Voters Handout Campaign Grades

Your News Companion by Ben Mathis-Lilley
Oct. 2 2012 9:23 AM

Obama Won't Need To Tell the Audience About Romney's 47-Percent Remarks (But Will Anyway)

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Mitt Romney arrives to speak during a campaign rally at the Wings Over the Rockies Air and Space Museum in Denver on Monday

Photo by Jewel Samad/AFP/GettyImages.

If/when (we're guessing when) President Obama makes either a direct or indirect mention of Mitt Romney's now-viral "47 percent" quote during tomorrow's debate, chances are that those watching at home won't need the back story.

A new poll out this week from the Pew Research Center found that 67 percent of voters had heard about the secretly-taped remarks in which the GOP hopeful suggested that nearly half of Americans see themselves as "victims." Of those that were aware of the quote and knew who said it, 55 percent had a negative reaction while 23 percent had a positive one. The remaining 22 percent either didn't know what to think or said it didn't change their opinion one way or the other.

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About half of those voters (49 percent) who knew of the comments, however, say that the taped remarks have gotten too much coverage in the media. Thirteen percent said they were given too little, while the remaining 28 percent thought the media in general had given the comments the appropriate amount of coverage.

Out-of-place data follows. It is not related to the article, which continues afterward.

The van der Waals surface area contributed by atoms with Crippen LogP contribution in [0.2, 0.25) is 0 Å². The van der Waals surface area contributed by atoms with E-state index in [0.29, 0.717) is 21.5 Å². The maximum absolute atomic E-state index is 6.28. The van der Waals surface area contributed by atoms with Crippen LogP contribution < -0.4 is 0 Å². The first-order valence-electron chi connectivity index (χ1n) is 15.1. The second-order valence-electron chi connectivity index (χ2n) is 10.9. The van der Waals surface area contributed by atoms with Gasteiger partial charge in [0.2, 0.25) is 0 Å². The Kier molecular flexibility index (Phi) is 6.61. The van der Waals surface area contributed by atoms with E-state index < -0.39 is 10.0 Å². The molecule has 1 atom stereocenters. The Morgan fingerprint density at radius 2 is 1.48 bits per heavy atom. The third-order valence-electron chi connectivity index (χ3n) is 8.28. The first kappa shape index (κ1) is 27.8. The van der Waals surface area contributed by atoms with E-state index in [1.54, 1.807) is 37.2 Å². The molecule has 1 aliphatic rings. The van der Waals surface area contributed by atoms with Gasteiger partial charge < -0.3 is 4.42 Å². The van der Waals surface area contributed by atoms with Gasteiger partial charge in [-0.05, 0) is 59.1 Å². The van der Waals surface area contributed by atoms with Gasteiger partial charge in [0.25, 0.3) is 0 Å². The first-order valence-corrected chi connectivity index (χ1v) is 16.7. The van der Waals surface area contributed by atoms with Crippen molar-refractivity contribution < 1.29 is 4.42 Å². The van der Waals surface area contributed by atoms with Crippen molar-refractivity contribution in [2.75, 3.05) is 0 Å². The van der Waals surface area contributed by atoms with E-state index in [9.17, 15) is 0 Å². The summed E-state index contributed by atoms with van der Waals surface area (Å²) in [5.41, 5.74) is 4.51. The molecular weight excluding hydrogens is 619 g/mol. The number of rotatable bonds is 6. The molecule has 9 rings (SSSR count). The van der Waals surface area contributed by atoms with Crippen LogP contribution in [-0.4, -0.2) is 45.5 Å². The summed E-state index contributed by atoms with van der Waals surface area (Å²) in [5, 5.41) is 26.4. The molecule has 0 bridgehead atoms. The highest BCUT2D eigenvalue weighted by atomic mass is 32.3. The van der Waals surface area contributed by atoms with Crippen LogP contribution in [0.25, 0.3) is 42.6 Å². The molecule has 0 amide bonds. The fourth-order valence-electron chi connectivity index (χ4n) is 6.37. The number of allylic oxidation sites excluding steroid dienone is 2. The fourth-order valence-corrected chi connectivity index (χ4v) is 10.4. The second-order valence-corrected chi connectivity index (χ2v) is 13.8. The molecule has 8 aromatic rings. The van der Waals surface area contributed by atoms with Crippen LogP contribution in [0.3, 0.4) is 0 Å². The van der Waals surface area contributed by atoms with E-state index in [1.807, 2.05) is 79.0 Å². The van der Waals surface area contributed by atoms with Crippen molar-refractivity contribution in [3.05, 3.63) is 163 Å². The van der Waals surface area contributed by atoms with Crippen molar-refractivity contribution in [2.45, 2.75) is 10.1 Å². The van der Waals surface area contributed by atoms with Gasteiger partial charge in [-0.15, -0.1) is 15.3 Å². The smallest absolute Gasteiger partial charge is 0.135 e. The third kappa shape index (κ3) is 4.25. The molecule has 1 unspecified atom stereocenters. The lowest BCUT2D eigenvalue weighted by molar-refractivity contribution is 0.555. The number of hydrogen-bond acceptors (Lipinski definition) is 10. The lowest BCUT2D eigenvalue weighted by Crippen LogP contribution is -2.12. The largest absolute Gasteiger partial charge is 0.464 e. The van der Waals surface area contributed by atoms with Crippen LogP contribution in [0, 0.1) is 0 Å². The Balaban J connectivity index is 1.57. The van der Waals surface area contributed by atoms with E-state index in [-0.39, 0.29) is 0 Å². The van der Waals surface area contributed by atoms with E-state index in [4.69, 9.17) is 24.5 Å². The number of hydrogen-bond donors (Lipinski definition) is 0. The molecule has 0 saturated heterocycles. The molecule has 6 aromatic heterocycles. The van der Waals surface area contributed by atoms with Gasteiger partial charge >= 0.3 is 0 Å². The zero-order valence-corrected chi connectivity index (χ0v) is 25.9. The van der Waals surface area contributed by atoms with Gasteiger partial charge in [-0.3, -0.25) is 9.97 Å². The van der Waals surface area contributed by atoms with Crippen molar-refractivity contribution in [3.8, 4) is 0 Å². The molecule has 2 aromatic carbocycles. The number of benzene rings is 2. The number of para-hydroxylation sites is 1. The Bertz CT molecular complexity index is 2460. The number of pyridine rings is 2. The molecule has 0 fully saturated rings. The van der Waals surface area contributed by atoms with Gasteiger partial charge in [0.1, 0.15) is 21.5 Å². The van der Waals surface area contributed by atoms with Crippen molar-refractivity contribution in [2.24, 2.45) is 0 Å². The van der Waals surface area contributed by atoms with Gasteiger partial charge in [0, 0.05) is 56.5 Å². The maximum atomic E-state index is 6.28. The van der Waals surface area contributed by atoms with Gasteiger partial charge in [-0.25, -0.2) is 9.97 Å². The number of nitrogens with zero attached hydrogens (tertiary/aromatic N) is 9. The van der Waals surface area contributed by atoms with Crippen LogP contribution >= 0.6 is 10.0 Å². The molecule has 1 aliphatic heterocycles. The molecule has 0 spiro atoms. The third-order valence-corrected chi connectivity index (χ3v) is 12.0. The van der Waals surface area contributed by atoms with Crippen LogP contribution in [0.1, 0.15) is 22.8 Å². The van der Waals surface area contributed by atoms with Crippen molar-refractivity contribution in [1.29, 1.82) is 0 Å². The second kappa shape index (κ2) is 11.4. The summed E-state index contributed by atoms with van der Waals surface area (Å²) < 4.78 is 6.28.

One other interesting nugget from the Pew poll comes from a question asking respondents to grade the campaigns: Self-identified Democrats gave Obama's campaign noticeably higher marks than Republicans gave Romney's. Seventy-eight percent of Democrats gave the Obama campaign either an A or a B, while 62 percent of Republicans said the same about their candidate's campaign. Independents, meanwhile, thought better of Obama's campaign than Romney's, with 42 percent giving the president an A or a B, compared to 26 percent who gave the same high marks to the challenger.

Josh Voorhees is a Slate senior writer. He lives in Iowa City.